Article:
What are the three types of blood vessels and their functions?
In this blog post we will look at each type of blood vessel and their different functions.
Arteries carry blood away from the heart. The largest is the aorta. The circulation to all the body except the lungs is called the systemic circulation and carries oxygenated blood. The circulation to the lungs is called the pulmonary circulation and carries deoxygenated blood.
Arteries divide into smaller arterioles which divide again and again and eventually become capillaries.
Arteries have thick muscular walls, which enable them to resist the pressure of blood flow. The innermost wall (the tunica intima) is a single layer of cells and provides a smooth lining which allows the least possible frictional resistance to the flow of blood. The middle layer (the tunica media) is made up of elastic tissue which can stretch when the heart beats. The outer layer (the tunica adventitia) is in the form of a thin covering.
Pressure within arteries is maintained by elastic stretch and recoil, the recoil keeping up a continuous pressure in the artery, which keeps the blood flowing evenly.
Veins are large blood vessels which carry blood back to the heart. Systemic veins carry deoxygenated blood. The largest veins are the superior and inferior vena cava, which return blood to the heart from the upper body and lower body respectively. Veins have a system of valves to prevent back-flow.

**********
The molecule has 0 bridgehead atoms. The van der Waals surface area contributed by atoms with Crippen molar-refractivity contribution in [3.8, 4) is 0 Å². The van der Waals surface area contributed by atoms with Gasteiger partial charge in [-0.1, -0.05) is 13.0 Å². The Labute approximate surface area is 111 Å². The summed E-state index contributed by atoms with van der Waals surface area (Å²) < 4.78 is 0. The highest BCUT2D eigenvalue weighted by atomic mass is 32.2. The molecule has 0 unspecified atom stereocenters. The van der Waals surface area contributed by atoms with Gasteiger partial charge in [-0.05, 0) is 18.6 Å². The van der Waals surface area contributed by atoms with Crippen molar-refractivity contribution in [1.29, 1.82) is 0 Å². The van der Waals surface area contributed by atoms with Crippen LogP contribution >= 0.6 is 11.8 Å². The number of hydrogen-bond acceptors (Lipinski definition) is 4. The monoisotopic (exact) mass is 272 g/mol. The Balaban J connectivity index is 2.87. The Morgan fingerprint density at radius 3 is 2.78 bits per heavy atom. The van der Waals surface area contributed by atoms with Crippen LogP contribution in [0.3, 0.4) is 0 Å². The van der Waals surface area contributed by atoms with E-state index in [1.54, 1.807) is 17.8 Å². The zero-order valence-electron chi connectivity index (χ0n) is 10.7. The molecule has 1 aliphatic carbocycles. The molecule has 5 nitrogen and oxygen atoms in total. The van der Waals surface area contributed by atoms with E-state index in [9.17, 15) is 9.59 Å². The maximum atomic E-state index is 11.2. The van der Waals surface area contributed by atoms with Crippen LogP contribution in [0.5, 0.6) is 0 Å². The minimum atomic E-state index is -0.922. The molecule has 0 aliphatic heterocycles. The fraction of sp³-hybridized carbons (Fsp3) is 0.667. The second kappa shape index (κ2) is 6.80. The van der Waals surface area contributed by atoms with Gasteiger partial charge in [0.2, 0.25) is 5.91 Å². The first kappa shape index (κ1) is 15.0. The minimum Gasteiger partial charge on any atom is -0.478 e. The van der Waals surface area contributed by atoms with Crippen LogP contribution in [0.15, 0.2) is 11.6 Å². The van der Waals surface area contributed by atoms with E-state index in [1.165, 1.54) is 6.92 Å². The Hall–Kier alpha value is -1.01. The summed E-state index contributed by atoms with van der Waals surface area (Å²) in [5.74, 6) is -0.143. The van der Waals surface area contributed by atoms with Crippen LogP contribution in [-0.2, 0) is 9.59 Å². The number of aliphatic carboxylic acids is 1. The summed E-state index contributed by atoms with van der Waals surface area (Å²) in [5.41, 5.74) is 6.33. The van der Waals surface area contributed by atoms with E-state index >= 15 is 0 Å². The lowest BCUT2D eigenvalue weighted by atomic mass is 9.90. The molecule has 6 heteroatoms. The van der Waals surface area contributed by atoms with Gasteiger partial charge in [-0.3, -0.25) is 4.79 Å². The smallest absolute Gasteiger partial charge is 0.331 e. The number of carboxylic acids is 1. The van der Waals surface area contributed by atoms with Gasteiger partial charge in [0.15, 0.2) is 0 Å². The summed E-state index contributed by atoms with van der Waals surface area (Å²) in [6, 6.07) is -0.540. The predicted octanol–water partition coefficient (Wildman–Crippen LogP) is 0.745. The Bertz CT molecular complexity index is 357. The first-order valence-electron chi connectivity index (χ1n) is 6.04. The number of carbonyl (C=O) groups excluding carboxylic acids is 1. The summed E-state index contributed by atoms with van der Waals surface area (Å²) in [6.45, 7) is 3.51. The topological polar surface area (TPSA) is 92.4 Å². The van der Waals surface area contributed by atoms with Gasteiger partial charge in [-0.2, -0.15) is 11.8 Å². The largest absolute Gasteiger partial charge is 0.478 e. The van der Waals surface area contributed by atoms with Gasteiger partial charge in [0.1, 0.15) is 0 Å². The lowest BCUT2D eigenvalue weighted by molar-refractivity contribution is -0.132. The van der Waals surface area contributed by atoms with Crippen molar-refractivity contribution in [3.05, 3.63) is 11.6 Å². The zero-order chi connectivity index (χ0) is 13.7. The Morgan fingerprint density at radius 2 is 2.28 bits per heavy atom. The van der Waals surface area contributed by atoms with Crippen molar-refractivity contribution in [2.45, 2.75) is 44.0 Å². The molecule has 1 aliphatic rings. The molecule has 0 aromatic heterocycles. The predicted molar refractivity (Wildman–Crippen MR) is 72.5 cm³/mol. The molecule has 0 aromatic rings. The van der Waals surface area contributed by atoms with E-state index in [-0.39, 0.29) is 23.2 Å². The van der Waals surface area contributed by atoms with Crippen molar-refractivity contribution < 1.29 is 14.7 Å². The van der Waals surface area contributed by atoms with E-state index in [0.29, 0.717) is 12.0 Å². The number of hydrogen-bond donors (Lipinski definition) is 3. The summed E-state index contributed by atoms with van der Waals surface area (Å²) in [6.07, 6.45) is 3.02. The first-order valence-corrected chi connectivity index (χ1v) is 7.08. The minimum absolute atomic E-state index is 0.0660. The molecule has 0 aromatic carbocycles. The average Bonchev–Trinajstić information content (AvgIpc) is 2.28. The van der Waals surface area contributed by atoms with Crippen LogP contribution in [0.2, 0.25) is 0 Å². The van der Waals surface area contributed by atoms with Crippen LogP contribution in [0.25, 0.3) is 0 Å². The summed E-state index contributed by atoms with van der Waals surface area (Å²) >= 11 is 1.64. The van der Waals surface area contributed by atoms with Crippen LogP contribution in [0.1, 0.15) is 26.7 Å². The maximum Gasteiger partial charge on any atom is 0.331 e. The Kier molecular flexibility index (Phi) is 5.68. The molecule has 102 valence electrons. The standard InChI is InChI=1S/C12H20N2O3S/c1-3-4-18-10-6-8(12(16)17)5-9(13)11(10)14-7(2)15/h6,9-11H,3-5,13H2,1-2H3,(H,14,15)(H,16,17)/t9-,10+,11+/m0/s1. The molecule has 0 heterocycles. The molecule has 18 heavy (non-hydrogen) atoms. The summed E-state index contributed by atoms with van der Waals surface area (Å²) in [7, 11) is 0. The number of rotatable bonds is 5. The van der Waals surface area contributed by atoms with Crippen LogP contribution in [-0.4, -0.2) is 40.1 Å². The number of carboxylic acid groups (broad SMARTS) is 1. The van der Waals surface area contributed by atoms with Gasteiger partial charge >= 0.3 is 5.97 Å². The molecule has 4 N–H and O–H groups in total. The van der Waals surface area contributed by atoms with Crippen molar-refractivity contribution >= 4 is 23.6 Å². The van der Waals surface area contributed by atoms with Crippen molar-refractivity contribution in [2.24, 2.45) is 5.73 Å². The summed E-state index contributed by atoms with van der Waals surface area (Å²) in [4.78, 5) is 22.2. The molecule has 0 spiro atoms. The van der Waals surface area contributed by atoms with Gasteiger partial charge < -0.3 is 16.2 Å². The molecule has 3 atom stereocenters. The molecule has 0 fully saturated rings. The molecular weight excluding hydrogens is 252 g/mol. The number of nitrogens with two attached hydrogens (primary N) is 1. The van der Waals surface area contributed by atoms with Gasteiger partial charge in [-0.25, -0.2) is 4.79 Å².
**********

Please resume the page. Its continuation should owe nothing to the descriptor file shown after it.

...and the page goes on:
The flow of blood is aided by the action of muscles, especially the large muscles of the leg. Like the artery the vein has a single cell layer, the tunica intima, as its lining.
Unlike the artery the vein has a poorly developed middle layer, the tunica media. This is because the vein is not working under pressure and does not stretch in the same way as the artery. Unlike the artery the vein has a thick outer layer, the tunica adventitia. It needs this for strength, as it does not have muscle in its walls. The lumen (inside) of the vein is much larger than in an artery, reflecting the slower rate of blood flow.
Capillaries are the smallest blood vessels. The average diameter is eight micrometers with a very thin wall of 0.2 micrometers. The body has approximately 100,000 km. of capillaries. They are the site for exchange of gases, nutrients and waste between circulation and body tissues.
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